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Team Approach to Patient Care


 

Hospitalists find themselves working with nonphysician providers (NPP) more and more as institutions spread workloads and cut costs. The work arrangement can be panaceas when they work well, barely palatable when they don’t.

Several sessions at HM09 in Chicago explored the best practices of HM groups that use nurse practitioners (NPs) and physician assistants (PAs). A particularly popular session examined case studies that showed two main trends: NPP programs run into trouble when the people involved view their positions as competition; programs succeed when there is buy-in from all stakeholders.

“There are things DOs and MDs do better than NPs and PAs, and there are things NPs and PAs do better than DOs and MDs,” says Mitch Wilson, MD, FHM, corporate medical director for Eagle Hospital Physicians in Atlanta. "It’s all about understanding the cumulative skill set.”

Dr. Wilson and Tracy Cardin, ACNP, at the University of Chicago Medical Center, used care stories as teaching tools for hospitals looking to implement new programs. The first cautionary tale failed because an “old school” culture left a new NPP so isolated from physicians and nursing staff that she quit. Two other cases showed NPPs integrate more easily because of mutual respect, defined responsibilities, and an alignment of expectations between both hospitalists and NPPs.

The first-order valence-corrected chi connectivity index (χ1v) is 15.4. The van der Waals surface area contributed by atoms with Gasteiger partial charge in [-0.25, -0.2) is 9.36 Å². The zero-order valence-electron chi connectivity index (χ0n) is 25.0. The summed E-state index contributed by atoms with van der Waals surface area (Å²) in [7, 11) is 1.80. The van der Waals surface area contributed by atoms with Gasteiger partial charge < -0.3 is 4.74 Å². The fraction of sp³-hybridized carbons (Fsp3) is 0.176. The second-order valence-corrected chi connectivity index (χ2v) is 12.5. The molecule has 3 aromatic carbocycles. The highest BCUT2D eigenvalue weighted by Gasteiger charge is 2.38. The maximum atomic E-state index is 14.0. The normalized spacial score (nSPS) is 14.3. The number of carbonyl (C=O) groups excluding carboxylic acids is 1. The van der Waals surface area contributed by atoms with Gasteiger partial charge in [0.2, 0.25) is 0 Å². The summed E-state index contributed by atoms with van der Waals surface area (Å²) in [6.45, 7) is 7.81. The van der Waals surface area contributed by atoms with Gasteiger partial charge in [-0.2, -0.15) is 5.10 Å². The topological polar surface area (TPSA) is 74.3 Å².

Mac McCormick, MD, vice president of clinical services at Eagle Hospital Physicians in Atlanta, offers the following suggestions to best utilize NPPs:

Conduct an analysis of your practice environment, bylaws, staff experience, and pre-existing attitudes to identify potential barriers and optimal opportunities in hiring NPPs;

Avoid pigeonholing NPPs into such narrow roles as completing discharge summaries or collecting data. Tasks that tend not to utilize their skills set might lead to professional dissatisfaction and likely aren't the most cost-efficient use of resources; and

Approach things in a team model. Shared visits are one way to accomplish this. Keep communication lines open to make sure accurate and timely information is available to all.

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